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Monday, February 11, 2013

Hazelnut Ricotta Pear Cake

There are times I wish I didn't like cakes, cookies and other desserts -- especially when I'm shopping for jeans or a bathing suit. There are times I wish I could say "no" and finish the meal with a piece of fruit -- basta.  But then there are times when a recipe like this comes along and I cave in to my predilection.  I mean come on, look at that luscious concoction. Could you resist a cake like that -- redolent of hazelnuts, and filled with creamy ricotta and poached pears? I didn't think so.

The recipe comes from a wonderful cookbook called "Dolci - Italy's Sweets" by Francine Segan . Francine explains that the recipe was originally created in the late 1990s by Salvatore De Riso, a tv cooking show host, pastry shop owner and cookbook author. It's a dessert that's frequently ordered in Naples and on the Amalfi coast, she says. (How did I miss this one on my trips there?)

 I baked it recently for my Italian chit-chat group and it wasn't as hard to make as it might seem. Although there are multiple steps in the preparation, the cake itself can be made ahead of time and frozen. The day before the group meeting, I whipped up the filling, assembled the cake and let it sit in the refrigerator to firm up. Francine says it keeps beautifully in the refrigerator for up to five days, and freezes well too. Now can you see why I had to give in?

Ricotta Pear Cake

For the cake:

  • 2 cups whole hazelnuts, finely ground

  • 6 tablespoons 00 flour

  • 6 large eggs

  • 2/3 cup sugar

  • 7 tablespoons butter, melted

  • For the pears:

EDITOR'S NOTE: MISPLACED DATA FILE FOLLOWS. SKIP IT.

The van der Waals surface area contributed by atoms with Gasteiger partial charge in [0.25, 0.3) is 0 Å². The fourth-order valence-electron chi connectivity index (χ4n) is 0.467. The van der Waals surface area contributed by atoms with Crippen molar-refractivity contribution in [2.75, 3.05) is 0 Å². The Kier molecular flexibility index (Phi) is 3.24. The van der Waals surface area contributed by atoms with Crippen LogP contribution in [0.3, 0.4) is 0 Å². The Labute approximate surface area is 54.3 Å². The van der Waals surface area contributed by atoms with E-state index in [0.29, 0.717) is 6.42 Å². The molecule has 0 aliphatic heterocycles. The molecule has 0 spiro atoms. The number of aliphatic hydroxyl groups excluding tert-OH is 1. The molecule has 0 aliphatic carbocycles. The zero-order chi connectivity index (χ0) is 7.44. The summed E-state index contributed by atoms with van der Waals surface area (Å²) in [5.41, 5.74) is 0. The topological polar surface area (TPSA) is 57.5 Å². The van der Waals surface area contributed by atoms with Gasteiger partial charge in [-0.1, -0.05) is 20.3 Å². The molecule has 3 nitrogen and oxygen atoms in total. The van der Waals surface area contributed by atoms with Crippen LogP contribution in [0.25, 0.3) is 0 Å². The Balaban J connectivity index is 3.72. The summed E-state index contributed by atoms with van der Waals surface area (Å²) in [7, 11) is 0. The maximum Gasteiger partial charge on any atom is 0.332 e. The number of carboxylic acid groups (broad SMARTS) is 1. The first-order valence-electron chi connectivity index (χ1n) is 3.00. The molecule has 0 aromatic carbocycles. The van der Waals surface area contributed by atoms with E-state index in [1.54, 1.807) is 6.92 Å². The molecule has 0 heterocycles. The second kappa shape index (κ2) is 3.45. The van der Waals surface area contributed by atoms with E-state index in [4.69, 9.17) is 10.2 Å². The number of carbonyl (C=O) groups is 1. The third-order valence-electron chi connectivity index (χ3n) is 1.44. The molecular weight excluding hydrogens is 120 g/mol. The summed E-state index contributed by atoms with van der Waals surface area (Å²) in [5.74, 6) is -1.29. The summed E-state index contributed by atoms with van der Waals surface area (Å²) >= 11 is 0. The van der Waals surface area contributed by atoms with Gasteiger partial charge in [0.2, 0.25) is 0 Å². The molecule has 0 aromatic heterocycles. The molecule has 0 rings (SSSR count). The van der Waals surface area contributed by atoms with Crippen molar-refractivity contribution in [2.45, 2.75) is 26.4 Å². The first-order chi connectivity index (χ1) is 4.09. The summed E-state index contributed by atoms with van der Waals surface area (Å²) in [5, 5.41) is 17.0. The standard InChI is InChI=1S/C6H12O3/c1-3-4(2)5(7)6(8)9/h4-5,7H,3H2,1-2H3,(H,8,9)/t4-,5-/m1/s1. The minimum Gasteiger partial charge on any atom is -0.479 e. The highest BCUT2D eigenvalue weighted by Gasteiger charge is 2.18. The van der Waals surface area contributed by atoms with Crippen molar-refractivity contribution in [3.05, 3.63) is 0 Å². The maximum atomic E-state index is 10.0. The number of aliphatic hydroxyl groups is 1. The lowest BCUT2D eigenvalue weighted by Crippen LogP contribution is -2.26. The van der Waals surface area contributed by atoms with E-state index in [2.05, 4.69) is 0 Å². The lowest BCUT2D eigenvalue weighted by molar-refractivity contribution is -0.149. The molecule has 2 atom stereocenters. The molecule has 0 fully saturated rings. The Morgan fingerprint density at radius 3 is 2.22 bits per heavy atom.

• 2 (at least 6 ounces each) Bartlett or William pears, peeled, cored, and diced or thinly sliced

  • ½  cup sugar

  • Juice of 1 lemon

  • 2 teaspoons cornstarch

  • 1 to 2 tablespoons pear brandy

  •  For the syrup:

  • 1/3 cup sugar

  • 3 to 4 tablespoons pear brandy

  • For the filling:

  • 17 ounces ricotta cheese

  • ¾  cup sugar

  • 1 tablespoon pure vanilla extract

  • ¾  cup heavy cream

  • Procedures

    1. 1

      Make the cake: Preheat the oven to 350°F. Butter and lightly flour two 9 ½ -inch springform pans.

    2. 2

      Grind the hazelnuts and flour in a mini food processor until very fine.

    3. 3

      In a large bowl, using an electric mixer with the whisk attachment, combine the eggs and sugar and beat on high speed for 15 minutes, until the mixture has quadrupled in volume. Gently fold in the hazelnuts and flour with a spatula until just combined. Then add in the butter. Divide the batter between the two prepared pans and bake for 10 to 12 minutes, until firm to the touch. Set aside.

    4. 4

      Make the pears: In a small saucepan combine the pears, sugar, lemon juice, and cornstarch and simmer over medium-low heat until the pears are soft. Remove from the heat, stir in the brandy, and let cool to room temperature. Set aside.

    5. 5

      Make the syrup: In a small saucepan, combine the sugar and ½ cup water and bring to a boil. Stir in brandy.

    6. 6

      Make the filling: In a large bowl, using an electric mixer, beat the ricotta, sugar, and vanilla for at least 5 minutes, until creamy.

    7. 7

      Meanwhile, beat the cream until firm peaks form. Using a spatula, gently fold the whipped cream into the ricotta mixture. Fold in the cooled pear mixture. (I drained some of the liquid from the pears before folding it into the ricotta mixture since I was afraid it might make the ricotta too runny.)

    8. 8

      Assemble the dessert: Remove one of the cake layers from the pan and place on a serving platter large enough to hold the outer ring of the springform pan. Brush the cake with one-half of the syrup to moisten it. Pile the filling in the center of the cake and put the springform ring back over the cake.

    9. 9